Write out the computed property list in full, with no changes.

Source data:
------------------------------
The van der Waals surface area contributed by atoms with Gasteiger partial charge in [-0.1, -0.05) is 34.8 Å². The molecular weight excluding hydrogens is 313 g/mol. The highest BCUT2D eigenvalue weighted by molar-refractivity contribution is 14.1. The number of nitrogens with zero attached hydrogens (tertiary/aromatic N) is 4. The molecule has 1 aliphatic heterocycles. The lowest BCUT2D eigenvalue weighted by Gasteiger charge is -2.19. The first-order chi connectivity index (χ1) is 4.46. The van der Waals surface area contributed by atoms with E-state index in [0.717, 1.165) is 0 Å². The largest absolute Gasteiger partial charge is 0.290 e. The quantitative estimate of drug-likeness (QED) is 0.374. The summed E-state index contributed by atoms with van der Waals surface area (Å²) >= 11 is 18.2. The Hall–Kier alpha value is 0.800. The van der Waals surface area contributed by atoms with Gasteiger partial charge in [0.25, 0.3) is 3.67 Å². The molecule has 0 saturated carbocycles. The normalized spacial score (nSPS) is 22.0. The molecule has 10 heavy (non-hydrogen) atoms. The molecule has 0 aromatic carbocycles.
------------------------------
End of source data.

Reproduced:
The van der Waals surface area contributed by atoms with Gasteiger partial charge in [-0.1, -0.05) is 34.8 Å². The molecular weight excluding hydrogens is 313 g/mol. The highest BCUT2D eigenvalue weighted by molar-refractivity contribution is 14.1. The number of nitrogens with zero attached hydrogens (tertiary/aromatic N) is 4. The molecule has 1 aliphatic heterocycles. The lowest BCUT2D eigenvalue weighted by Gasteiger charge is -2.19. The first-order chi connectivity index (χ1) is 4.46. The van der Waals surface area contributed by atoms with E-state index in [0.717, 1.165) is 0 Å². The largest absolute Gasteiger partial charge is 0.290 e. The quantitative estimate of drug-likeness (QED) is 0.374. The summed E-state index contributed by atoms with van der Waals surface area (Å²) >= 11 is 18.2. The Hall–Kier alpha value is 0.800. The van der Waals surface area contributed by atoms with Gasteiger partial charge in [0.25, 0.3) is 3.67 Å². The molecule has 0 saturated carbocycles. The normalized spacial score (nSPS) is 22.0. The molecule has 10 heavy (non-hydrogen) atoms. The molecule has 0 aromatic carbocycles.